The release of Provisional IRA prisoners still held at Castlerea jail are a bargaining chip for the Dublin government in its continuing negotiations with Sinn Féin, the Irish Prime Minister Bertie Ahern has confirmed.

Dublin officials said they would release those jailed for the manslaughter of a police detective in 1996 if a final deal to bring “Provisional paramilitarism” to an end.

Despite frequent claims to the contrary, they confirmed they were always prepared to consider the release of the four men held in County Roscommon in such circumstances.

Michael O’Neill, Jeremiah Sheehy, Kevin Walsh and Pearse McAuley received lengthy sentences in 1999 for the death of Garda Jerry McCabe in an abortive raid in Adare, County Limerick.

The Provisional IRA initially denied involvement but later said its members had been acting without authority.

On Saturday, the Taoiseach, Mr Ahern, said: “What we, in Government, have said is that we will not give consideration to the early release of those prisoners as long as Provisional paramilitarism is involved. That has been the position in Government and until we get to that end position we don’t give consideration to it.

“What we have been trying to get to for the last number of years is to get to acts of completion: full, verified acts of completion and the end of paramilitarism.”

The Government, he promised, would discuss the issue with the family of the deceased detective if a final agreement to end the Provisional IRA was near.

“We have said a number of times that if we come to a position that we find that we are in a closure agreement, and if that was part of that agreement we would then consult with the authorities and, of course, with the McCabe family, and his widow. But we are not at that stage. Unfortunately, I don’t think we are near that stage,” Mr Ahern said.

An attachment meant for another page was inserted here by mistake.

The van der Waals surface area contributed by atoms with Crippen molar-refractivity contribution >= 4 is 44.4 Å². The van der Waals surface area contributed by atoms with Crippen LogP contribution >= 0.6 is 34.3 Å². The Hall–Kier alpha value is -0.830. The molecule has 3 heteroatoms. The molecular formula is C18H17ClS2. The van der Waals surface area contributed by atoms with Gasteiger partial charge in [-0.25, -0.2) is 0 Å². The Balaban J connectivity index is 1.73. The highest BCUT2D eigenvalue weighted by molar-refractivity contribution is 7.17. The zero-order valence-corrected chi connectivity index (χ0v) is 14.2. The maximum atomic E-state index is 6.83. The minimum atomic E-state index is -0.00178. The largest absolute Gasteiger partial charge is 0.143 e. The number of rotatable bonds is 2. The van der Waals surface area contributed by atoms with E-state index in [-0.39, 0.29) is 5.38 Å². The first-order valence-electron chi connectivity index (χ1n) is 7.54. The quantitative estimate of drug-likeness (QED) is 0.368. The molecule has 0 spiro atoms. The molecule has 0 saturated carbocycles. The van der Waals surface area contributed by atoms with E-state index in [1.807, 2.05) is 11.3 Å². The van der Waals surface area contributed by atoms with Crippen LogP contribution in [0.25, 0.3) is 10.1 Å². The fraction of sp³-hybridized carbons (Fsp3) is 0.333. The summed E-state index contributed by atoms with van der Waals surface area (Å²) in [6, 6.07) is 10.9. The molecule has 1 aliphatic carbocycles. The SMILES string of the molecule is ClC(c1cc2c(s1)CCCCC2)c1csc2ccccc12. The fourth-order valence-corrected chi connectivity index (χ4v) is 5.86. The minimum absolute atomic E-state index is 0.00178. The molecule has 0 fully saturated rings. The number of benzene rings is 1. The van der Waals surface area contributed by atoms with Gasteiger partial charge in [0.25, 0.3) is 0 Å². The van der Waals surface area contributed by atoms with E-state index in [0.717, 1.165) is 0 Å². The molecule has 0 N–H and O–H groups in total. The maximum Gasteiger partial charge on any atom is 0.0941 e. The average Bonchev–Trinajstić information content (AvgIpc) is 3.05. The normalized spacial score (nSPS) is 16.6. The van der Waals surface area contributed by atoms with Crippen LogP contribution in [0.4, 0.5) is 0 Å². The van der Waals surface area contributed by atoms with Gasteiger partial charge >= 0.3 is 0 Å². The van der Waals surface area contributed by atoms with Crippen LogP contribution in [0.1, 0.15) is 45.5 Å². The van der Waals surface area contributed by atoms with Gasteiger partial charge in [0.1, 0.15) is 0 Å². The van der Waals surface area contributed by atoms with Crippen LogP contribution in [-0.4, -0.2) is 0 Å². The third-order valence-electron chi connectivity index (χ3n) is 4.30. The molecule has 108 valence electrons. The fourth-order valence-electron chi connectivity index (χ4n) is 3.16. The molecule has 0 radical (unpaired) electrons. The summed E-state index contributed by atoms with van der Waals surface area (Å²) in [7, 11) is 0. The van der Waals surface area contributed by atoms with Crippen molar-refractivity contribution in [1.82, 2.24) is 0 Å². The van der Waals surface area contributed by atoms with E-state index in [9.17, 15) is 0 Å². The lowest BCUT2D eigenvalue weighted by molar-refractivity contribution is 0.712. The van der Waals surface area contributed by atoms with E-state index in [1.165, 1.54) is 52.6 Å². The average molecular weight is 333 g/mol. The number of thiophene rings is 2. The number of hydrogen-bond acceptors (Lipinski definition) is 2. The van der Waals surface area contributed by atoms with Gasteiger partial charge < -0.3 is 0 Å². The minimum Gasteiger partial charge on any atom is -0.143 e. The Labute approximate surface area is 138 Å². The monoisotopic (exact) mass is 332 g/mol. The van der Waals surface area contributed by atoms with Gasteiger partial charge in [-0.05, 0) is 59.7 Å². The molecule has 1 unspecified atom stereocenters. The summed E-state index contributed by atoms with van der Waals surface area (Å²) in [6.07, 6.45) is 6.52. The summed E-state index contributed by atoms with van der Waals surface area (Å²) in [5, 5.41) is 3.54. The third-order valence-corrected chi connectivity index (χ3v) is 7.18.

Predictably, there was some cabinet disunity on the issue, with the Deputy Prime Minister, Mary Harney, insisting the situation had not changed, and that the four men were not eligible for release under the terms of the 1998 Good Friday Agreement.

Former opposition leader Michael Noonan, accused the coalition government of “slithering away” from past guarantees that the four men would not be released before time.


Meanwhile, dissident prisoners in Portlaoise prison have threatened to stage a protest in a dispute over the treatment of ‘Real IRA’ leader Michael McKevitt.

McKevitt, who is serving a 20-year term at the jail for his controversial conviction for ‘directing terrorism’, chose not to attend his mother’s funeral on Thursday after rejecting the terms of leave offered to him by the Prison Service.

The offer of release by prison authorities, initially declined, was limited to a few hours at the church ceremony and burial under armed escort.

In a statement last night his fellow republican dissident inmates said their status as political prisoners had been attacked.

Referring to McKevitt, the statement said: “The Department of Justice has discriminated against one of our comrades; it has reneged on its commitments; it has acted in bad faith and it has attacked our status as political prisoners.

“As republican prisoners we are prepared to pay any price to uphold our political status.

“If this issue is not resolved our protest will escalate over the coming days.”

The prisoners accused the prison service of breaking an agreement made with the Department of Justice in January last year about attending funerals.

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